Expectations, Asset Prices, and Monetary Policy: The Role of Learning
This paper studies the implications of financial market imperfections represented by a countercyclical external finance premium and the gradual recognition of changes in the drift of technology growth for the design of an interest rate rule. Asset price movements induced by changes in trend growth influence balance-sheet conditions that determine the external finance premium. Such movements are magnified when the private sector is imperfectly informed regarding the trend growth rate of technology. The presence of financial market imperfections provides a motivation for responding to the gap between the observed asset prices and the potential level of asset prices in addition to responding strongly to inflation. This is because the asset price gap represents distortions in the resource allocation induced by financial market imperfections more distinctly than inflation. The policymaker's imperfect information about the drift of technology growth renders imprecise the calculation of the potential and thus reduces the benefit of responding to the asset price gap. A policy that responds to the level of asset prices which does not take into account changes in potential tends to be welfare reducing.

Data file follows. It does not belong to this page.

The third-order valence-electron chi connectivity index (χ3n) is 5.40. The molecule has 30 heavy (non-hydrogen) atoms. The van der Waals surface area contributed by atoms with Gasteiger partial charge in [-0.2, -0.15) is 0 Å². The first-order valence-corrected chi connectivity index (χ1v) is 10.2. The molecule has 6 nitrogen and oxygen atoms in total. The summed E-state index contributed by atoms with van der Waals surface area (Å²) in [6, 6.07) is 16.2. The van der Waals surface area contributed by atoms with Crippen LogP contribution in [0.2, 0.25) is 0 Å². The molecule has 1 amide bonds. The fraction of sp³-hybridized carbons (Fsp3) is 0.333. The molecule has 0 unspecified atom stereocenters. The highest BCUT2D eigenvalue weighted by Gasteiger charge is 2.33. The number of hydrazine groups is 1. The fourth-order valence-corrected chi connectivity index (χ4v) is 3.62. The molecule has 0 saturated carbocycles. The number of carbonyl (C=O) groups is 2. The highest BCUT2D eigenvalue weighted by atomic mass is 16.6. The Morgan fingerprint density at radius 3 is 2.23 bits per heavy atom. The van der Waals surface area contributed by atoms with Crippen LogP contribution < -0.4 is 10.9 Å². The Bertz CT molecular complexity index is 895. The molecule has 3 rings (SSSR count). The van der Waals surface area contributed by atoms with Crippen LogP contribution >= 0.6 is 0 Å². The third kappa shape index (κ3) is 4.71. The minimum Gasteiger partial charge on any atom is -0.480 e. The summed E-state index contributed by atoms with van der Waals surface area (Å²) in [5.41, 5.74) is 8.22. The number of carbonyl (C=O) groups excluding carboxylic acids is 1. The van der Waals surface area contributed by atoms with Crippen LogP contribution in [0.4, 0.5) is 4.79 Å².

We thank Michael Woodford, John Campbell, participants at the NBER Asset Prices and Monetary Policy Conference, and the staff at the Bank of Japan for comments and suggestions. The views expressed in this paper are those of the authors and do not necessarily reflect the official views of the Bank of Japan.
Expectations, Asset Prices, and Monetary Policy: The Role of Learning, Simon Gilchrist, Masashi Saito. in Asset Prices and Monetary Policy, Campbell. 2008